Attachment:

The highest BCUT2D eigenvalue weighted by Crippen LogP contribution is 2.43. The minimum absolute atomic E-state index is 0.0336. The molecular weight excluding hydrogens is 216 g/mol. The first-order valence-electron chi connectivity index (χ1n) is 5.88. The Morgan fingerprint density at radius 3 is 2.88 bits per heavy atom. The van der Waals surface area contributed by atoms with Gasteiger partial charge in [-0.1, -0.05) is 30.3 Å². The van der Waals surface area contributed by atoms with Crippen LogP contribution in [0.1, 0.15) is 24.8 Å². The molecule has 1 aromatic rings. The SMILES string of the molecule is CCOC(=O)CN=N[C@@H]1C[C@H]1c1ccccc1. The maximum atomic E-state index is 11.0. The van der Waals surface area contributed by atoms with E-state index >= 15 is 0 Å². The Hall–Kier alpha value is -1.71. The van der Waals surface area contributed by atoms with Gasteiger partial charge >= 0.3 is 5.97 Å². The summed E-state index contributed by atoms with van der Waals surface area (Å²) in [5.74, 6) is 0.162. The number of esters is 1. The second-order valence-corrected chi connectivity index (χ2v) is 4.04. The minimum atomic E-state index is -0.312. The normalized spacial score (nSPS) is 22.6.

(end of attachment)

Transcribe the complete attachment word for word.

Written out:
The highest BCUT2D eigenvalue weighted by Crippen LogP contribution is 2.43. The minimum absolute atomic E-state index is 0.0336. The molecular weight excluding hydrogens is 216 g/mol. The first-order valence-electron chi connectivity index (χ1n) is 5.88. The Morgan fingerprint density at radius 3 is 2.88 bits per heavy atom. The van der Waals surface area contributed by atoms with Gasteiger partial charge in [-0.1, -0.05) is 30.3 Å². The van der Waals surface area contributed by atoms with Crippen LogP contribution in [0.1, 0.15) is 24.8 Å². The molecule has 1 aromatic rings. The SMILES string of the molecule is CCOC(=O)CN=N[C@@H]1C[C@H]1c1ccccc1. The maximum atomic E-state index is 11.0. The van der Waals surface area contributed by atoms with E-state index >= 15 is 0 Å². The Hall–Kier alpha value is -1.71. The van der Waals surface area contributed by atoms with Gasteiger partial charge >= 0.3 is 5.97 Å². The summed E-state index contributed by atoms with van der Waals surface area (Å²) in [5.74, 6) is 0.162. The number of esters is 1. The second-order valence-corrected chi connectivity index (χ2v) is 4.04. The minimum atomic E-state index is -0.312. The normalized spacial score (nSPS) is 22.6.